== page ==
Blog topic: Events
Green Library will be hosting a study break for students on Sunday, June 9, from 6:00 to 7:30 pm featuring two awesome dogs, Oliver and CeeCee. Come enjoy some healthy snacks and play with the dogs! We'll be outside the main entrance of Green facing the red fountain.
- Tuesday, May 21
- Wednesday, May 22
- Thursday, May 23
Write to email@example.com to sign up.
Harmony house is hosting an exhbit of 26 original poster prints of campus social protest movements during the 1960s and 1970s. At tonight's opening reception (at 7:00 PM), art archivist Lincoln Cushing will be the featured speaker. There will also be a music performance by Stanford student Lizzie Quinlan. Refreshments will be served. One of the sponsors of this event is Stanford Says No to War.
Today at noon, Professor Nayan Shah (University of Southern California) will be speaking on" "Prison Hunger Strikes and Globalizing the Anti-Apartheid Struggle," in the Okimoto Room on the third floor of Encina Hall. This is sponsored by CDDRL: The Center on Democracy, Development, and the Rule of Law.
Today at 12:00 PM in Levinthal Hall, Stanford Humanities Center, Adam Johnson, Associate Professor in English, will speak on his new book, The Orphan Master's Son, which is about North Korea. Already a NY Times best-seller, it was just awarded the 2013 Pulitzer Prize for fiction. His books have been translated into sixteen languages.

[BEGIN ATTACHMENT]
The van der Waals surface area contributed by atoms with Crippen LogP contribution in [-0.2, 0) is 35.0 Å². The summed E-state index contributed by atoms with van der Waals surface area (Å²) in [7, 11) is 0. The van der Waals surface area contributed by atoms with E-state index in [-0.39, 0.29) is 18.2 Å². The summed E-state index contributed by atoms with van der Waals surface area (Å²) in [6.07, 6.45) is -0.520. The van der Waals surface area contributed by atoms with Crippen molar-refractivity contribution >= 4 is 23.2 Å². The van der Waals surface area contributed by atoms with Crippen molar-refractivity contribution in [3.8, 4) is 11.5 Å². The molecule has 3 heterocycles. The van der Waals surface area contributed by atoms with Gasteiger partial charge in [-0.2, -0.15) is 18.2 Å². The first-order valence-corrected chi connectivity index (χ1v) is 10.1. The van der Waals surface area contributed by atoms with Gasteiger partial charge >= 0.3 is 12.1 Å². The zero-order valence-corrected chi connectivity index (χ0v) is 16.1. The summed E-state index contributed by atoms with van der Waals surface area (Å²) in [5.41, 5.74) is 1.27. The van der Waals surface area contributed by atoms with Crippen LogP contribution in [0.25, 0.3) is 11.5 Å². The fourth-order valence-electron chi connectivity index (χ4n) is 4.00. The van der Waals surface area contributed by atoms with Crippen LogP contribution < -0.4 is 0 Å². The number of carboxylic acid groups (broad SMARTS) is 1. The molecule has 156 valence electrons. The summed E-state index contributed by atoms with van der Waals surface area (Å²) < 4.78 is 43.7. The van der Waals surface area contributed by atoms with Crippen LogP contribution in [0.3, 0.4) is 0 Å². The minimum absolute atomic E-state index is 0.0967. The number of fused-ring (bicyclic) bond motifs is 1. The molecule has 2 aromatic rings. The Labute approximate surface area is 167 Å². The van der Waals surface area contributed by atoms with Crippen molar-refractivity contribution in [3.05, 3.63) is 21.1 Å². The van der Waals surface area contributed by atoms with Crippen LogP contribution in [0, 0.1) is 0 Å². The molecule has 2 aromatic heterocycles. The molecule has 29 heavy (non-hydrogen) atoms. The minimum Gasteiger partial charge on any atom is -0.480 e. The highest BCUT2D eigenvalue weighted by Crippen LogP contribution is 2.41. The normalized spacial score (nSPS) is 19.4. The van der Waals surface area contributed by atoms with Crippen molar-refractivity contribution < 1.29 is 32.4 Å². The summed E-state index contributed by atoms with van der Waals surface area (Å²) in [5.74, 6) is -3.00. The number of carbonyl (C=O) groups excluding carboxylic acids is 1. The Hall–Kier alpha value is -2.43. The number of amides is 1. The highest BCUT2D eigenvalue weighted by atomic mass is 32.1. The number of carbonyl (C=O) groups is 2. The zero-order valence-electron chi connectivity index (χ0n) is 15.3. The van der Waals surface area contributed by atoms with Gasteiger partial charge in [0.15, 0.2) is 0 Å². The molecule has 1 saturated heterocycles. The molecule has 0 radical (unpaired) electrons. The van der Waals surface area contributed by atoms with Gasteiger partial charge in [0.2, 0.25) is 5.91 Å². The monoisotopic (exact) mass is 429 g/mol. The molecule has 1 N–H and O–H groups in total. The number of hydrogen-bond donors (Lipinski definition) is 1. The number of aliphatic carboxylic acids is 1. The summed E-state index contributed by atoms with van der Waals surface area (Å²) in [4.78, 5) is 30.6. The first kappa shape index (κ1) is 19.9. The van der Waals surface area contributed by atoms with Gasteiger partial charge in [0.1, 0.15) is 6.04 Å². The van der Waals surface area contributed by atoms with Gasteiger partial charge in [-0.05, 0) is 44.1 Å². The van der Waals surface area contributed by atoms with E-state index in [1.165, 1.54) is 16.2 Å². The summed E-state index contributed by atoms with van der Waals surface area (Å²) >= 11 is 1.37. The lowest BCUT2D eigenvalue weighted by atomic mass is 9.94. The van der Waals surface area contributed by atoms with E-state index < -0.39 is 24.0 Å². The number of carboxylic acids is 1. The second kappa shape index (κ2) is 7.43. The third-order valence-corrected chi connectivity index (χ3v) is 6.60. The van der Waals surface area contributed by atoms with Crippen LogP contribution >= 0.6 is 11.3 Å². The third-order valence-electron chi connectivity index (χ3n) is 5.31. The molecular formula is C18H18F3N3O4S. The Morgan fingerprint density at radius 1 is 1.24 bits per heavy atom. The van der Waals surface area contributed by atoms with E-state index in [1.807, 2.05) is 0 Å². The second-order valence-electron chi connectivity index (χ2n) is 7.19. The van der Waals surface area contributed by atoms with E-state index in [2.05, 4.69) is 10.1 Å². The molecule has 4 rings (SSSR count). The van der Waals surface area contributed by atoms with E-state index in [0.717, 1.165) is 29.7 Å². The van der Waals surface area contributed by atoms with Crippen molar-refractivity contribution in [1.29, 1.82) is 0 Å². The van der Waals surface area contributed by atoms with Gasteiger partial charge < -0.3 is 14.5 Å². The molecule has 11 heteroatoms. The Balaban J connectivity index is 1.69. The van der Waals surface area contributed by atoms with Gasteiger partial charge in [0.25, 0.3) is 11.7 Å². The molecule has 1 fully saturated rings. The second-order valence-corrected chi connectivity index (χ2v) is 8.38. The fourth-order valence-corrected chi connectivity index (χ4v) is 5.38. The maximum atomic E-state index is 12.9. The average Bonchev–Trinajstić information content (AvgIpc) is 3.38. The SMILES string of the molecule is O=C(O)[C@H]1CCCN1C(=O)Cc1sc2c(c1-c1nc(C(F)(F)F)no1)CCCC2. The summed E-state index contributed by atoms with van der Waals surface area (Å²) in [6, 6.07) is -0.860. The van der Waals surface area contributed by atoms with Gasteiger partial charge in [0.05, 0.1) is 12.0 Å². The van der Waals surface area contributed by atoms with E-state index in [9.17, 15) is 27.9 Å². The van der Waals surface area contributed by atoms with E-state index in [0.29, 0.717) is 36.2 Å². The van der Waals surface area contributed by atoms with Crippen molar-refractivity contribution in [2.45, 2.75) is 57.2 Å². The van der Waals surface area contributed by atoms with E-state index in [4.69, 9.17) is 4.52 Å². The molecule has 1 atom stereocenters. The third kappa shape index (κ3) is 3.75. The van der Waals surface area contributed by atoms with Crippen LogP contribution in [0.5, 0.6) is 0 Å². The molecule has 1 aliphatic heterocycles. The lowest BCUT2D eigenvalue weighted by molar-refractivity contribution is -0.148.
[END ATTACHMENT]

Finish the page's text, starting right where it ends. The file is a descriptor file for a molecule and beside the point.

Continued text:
The well-known poet, essayist, and environmental activist Gary Snyder will be speaking on Wednesday at noon in the Terrace Room, Building 460 (Margaret Jacks Hall), and giving a reading and talk Thursday evening at 6:15 in Room 105 of Building 320 (Geology Corner). He is often described as the "poet laureate of Deep Ecology," and has been linked with the Beat Generation and the San Francisco Renaissance.
A new exhibition in Stanford’s Green Library, co-curated by Stanford Ph.D. candidate in history Hannah Marcus and Curator of Rare Books John Mustain, explores the phenomenon of writing in books from multiple perspectives. Through examples of early print and manuscript hybrids, scholarly annotation, dialogue in the margins, censorship, the use of blank pages and margins for incidental storage, and writers editing their own work post-publication, the exhibit considers the ways in which print and manuscript notation exist symbiotically in books to the benefit of historians and other scholars.